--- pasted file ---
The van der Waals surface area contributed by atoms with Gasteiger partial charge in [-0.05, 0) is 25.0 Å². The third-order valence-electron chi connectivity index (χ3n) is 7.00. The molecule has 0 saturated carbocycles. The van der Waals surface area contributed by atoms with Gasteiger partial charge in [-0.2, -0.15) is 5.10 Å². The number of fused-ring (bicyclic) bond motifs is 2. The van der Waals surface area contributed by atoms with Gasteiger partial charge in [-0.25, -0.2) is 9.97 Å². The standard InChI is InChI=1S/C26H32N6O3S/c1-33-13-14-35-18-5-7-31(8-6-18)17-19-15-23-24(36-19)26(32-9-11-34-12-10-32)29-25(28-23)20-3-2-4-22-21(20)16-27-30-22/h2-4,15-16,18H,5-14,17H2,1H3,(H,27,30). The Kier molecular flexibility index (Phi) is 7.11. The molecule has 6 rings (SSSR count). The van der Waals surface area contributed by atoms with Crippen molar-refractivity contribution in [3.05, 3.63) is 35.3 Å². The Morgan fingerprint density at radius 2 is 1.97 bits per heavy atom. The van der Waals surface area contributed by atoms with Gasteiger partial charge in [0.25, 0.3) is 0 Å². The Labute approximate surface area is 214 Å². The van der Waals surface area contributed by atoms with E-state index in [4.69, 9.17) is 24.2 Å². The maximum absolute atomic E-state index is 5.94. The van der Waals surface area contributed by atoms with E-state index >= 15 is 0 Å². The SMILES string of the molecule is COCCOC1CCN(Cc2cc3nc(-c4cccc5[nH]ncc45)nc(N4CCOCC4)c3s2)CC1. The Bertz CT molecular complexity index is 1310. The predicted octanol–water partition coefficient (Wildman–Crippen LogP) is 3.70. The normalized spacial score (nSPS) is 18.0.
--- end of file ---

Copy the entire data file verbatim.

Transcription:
The van der Waals surface area contributed by atoms with Gasteiger partial charge in [-0.05, 0) is 25.0 Å². The third-order valence-electron chi connectivity index (χ3n) is 7.00. The molecule has 0 saturated carbocycles. The van der Waals surface area contributed by atoms with Gasteiger partial charge in [-0.2, -0.15) is 5.10 Å². The number of fused-ring (bicyclic) bond motifs is 2. The van der Waals surface area contributed by atoms with Gasteiger partial charge in [-0.25, -0.2) is 9.97 Å². The standard InChI is InChI=1S/C26H32N6O3S/c1-33-13-14-35-18-5-7-31(8-6-18)17-19-15-23-24(36-19)26(32-9-11-34-12-10-32)29-25(28-23)20-3-2-4-22-21(20)16-27-30-22/h2-4,15-16,18H,5-14,17H2,1H3,(H,27,30). The Kier molecular flexibility index (Phi) is 7.11. The molecule has 6 rings (SSSR count). The van der Waals surface area contributed by atoms with Crippen molar-refractivity contribution in [3.05, 3.63) is 35.3 Å². The Morgan fingerprint density at radius 2 is 1.97 bits per heavy atom. The van der Waals surface area contributed by atoms with Gasteiger partial charge in [0.25, 0.3) is 0 Å². The Labute approximate surface area is 214 Å². The van der Waals surface area contributed by atoms with E-state index in [4.69, 9.17) is 24.2 Å². The maximum absolute atomic E-state index is 5.94. The van der Waals surface area contributed by atoms with E-state index >= 15 is 0 Å². The SMILES string of the molecule is COCCOC1CCN(Cc2cc3nc(-c4cccc5[nH]ncc45)nc(N4CCOCC4)c3s2)CC1. The Bertz CT molecular complexity index is 1310. The predicted octanol–water partition coefficient (Wildman–Crippen LogP) is 3.70. The normalized spacial score (nSPS) is 18.0.